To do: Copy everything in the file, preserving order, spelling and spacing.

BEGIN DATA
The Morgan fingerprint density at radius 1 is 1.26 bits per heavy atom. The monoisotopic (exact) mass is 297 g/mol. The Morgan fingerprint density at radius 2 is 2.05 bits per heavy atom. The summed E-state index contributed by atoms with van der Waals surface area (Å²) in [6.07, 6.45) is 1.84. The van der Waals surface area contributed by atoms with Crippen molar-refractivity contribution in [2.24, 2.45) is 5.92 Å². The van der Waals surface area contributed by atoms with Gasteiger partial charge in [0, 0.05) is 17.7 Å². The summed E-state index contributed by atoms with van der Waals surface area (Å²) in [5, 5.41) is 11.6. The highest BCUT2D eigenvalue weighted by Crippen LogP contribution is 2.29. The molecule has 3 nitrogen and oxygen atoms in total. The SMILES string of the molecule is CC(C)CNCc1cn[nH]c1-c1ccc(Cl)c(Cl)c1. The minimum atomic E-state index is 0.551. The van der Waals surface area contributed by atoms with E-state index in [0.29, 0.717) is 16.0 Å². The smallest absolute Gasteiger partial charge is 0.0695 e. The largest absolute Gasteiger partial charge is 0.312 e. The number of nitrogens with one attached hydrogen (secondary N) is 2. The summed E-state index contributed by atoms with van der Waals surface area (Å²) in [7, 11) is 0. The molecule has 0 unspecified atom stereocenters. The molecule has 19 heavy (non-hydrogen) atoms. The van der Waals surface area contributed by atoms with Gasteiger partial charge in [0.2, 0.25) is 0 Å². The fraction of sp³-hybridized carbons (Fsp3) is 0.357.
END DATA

The Morgan fingerprint density at radius 1 is 1.26 bits per heavy atom. The monoisotopic (exact) mass is 297 g/mol. The Morgan fingerprint density at radius 2 is 2.05 bits per heavy atom. The summed E-state index contributed by atoms with van der Waals surface area (Å²) in [6.07, 6.45) is 1.84. The van der Waals surface area contributed by atoms with Crippen molar-refractivity contribution in [2.24, 2.45) is 5.92 Å². The van der Waals surface area contributed by atoms with Gasteiger partial charge in [0, 0.05) is 17.7 Å². The summed E-state index contributed by atoms with van der Waals surface area (Å²) in [5, 5.41) is 11.6. The highest BCUT2D eigenvalue weighted by Crippen LogP contribution is 2.29. The molecule has 3 nitrogen and oxygen atoms in total. The SMILES string of the molecule is CC(C)CNCc1cn[nH]c1-c1ccc(Cl)c(Cl)c1. The minimum atomic E-state index is 0.551. The van der Waals surface area contributed by atoms with E-state index in [0.29, 0.717) is 16.0 Å². The smallest absolute Gasteiger partial charge is 0.0695 e. The largest absolute Gasteiger partial charge is 0.312 e. The number of nitrogens with one attached hydrogen (secondary N) is 2. The summed E-state index contributed by atoms with van der Waals surface area (Å²) in [7, 11) is 0. The molecule has 0 unspecified atom stereocenters. The molecule has 19 heavy (non-hydrogen) atoms. The van der Waals surface area contributed by atoms with Gasteiger partial charge in [0.2, 0.25) is 0 Å². The fraction of sp³-hybridized carbons (Fsp3) is 0.357.